Hong Kong voters can cast two votes, for geographical and functional constituencies. Will that give them more influence?

Interestingly, my new colleagues and other local friends have yet to mention the elections in our conversations. Newspapers and other media, however, are full of interesting stories. Just a few days ago several people were sentenced for election fraud, in regard to district elections in 2011. Reports specially pointed out one woman as having a PRC background, and speculated that she was ”brainwashed” as a child in mainland China. She described herself as a ”Post-80 refusing to be brainwashed” (拒絕被洗腦的80後), but acknowledging her father’s ”patriotism and love of the party” (愛國愛黨).

”Be on guard against pickpockets” 提防扒手 (grabbing ”freedom” 自由) and ”beware of brainwashing” 小心洗腦 – poster for the Civic Party (公民黨)

”Brainwashing” has become an issue after the government proposal for revision of the compulsory ”moral, civic and national education” course (德育及國民教育科) for primary and middle schools. One proposed teaching material is called The China Model: Handbook for Teaching National Conditions [Sentiments] (《中國模式》國情專題教學手冊), which, among other things, describes the Communist Party of China (CPC) in very positive terms.

This led to huge demonstrations in July, and recently – ahead of term start – protests outside the government buildings. A couple of middle school students even started a hunger strike (絕食). The Hong Kong Professional Teachers’ Union (香港教育專業人員協會) has also been especially outspoken on this issue, which has led to very harsh, but revealing comments from Beijing, voiced through Ta Kung Pao (大公報) and relayed by China Daily. It will be interesting to follow developments on-the-spot!

Det kinesiska välfärdssamhället…

Idag skriver socialförsäkringsminister Ulf Kristersson på DN Debatt om hur det ska bli ”enklare för oss att bo och arbeta i Asien”. Det är bra. Fler behöver åka till Kina, Korea, Indien och andra asiatiska länder, lära sig språk och gärna arbeta en period. Men hur tänker regeringen när man ger sig in i förhandlingar med Kina om avtal inom socialförsäkringar? Vet man vad man förhandlar om? 2009 tog Kina beslut om en långsiktig satsning på ett sammanhållet system till 2020. Detaljerna och genomförandet är långt ifrån färdiga och genomförande av centrala beslut på lokal nivå är ett av Kinas stora problem. Läs mera t.ex. i Constructing a Social Welfare System for All in China, skriven av en kinesisk statlig think-tank men publicerad av Routledge.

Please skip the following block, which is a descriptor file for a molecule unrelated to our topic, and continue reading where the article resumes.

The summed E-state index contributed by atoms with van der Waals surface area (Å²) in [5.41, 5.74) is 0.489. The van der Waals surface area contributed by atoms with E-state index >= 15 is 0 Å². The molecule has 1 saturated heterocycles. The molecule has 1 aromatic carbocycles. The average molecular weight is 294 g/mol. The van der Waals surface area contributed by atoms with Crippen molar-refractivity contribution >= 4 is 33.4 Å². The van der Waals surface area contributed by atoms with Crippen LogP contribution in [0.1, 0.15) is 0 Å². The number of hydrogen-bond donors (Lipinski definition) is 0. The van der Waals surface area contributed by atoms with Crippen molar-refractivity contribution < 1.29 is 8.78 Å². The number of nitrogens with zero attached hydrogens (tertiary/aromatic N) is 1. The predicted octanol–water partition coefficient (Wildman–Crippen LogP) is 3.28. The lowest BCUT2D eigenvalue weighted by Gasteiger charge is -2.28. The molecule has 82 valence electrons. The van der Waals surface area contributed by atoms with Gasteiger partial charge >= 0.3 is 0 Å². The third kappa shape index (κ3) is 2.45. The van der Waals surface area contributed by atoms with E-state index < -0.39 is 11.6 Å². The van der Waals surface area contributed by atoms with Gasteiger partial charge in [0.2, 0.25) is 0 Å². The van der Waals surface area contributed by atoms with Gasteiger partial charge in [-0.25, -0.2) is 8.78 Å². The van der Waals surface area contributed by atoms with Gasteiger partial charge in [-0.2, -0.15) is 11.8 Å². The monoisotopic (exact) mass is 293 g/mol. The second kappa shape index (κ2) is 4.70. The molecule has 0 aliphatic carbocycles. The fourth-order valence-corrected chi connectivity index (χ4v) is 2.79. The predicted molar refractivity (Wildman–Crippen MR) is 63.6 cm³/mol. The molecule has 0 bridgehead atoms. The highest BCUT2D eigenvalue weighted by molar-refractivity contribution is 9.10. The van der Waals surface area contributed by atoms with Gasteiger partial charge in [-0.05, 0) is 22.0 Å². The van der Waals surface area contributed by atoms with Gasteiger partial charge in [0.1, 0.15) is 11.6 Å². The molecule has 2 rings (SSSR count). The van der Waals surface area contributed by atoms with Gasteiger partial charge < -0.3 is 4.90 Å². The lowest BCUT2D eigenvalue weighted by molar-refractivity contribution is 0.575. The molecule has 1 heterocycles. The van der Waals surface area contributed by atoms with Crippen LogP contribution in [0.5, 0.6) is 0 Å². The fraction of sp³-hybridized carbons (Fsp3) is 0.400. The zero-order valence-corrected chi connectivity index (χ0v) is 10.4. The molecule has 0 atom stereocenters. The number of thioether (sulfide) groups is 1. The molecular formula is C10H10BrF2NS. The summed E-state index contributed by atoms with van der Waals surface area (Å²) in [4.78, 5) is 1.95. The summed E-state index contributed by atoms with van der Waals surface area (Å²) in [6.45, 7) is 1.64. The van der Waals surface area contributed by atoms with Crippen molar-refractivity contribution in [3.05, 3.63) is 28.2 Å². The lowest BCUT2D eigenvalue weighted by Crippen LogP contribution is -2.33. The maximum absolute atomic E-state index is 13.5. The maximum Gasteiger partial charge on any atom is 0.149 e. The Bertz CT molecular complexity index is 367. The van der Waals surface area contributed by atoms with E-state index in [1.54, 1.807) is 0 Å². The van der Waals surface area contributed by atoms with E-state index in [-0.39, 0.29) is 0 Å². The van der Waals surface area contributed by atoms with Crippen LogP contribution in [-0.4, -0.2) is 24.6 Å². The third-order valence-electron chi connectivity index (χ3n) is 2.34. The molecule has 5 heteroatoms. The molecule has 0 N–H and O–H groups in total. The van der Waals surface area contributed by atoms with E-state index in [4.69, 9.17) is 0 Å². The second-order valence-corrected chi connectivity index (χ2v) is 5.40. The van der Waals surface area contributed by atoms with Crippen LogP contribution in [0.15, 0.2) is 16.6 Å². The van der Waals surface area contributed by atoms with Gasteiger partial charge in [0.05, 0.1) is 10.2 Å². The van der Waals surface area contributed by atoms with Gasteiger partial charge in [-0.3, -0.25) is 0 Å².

Kina införde 2003 ”Nya kooperativa vårdsystemet för landsbygden” (新型农村合作医疗制度) vilket idag, nio år senare, täcker de flesta på landsbygden. Detta system innebär att kostnaderna för sjukvård täcks till mellan 30 och 70%, den högre andelen vid enklare sjukvård på en mindre klinik, den lägre andelen vid dyr sjukvård på ett stort sjukhus. För stadsbor infördes redan 1998 ett separat system. Fortfarande drabbas dock många av att vård bara ges om man kan betala. Onödiga och dyra mediciner skrivs ut för att ge extra inkomster till läkare. Fortfarande finns tiotals miljoner fattiga som är utanför systemen.

När det gäller pensioner är läget också oklart. Under Zhu Rongjis (朱镕基) tid som premiärminister på 1990-talet påbörjades pensionsreformer i städerna och här finns ett rudimentärt system. På landsbygden har pilotprojekt genomförts i vissa provinser men på alltför låga nivåer. Det rör sig ibland om något hundratal yuan per år (lika mycket i kronor) och det är svårt att leva på. Andelen som deltar i systemet har också minskat de senaste åren.

Enligt officiella uppgifter behöver Kina 5,7 biljoner yuan för att genomföra satsningen till 2020. Ett samlat och enhetligt socialförsäkringssystem för hela Kina framstår som en utopisk tanke inom överskådlig tid. Förmodligen kommer system på provinsiell nivå och samarbete mellan stat, NGOs och privata aktörer att vara nödvändigt. I Kina är pensionsåldern 60 för män, 55 för kvinnliga tjänstemän och 50 för kvinnliga arbetare, men tankar finns nu på att höja gränsen. Ulf Kristersson och de svenska förhandlarna borde dela erfarenheter, ta upp frågor om pensionsålder och systemens uppbyggnad och inte diskutera förmåner för ett fåtal svenskar som jobbar i Kina.

Some thoughts on welfare systems in China (and Sweden), what is possible and what we prioritize.

关于中国(和瑞典)社会福利系统的建成,如何发展,优先在哪里。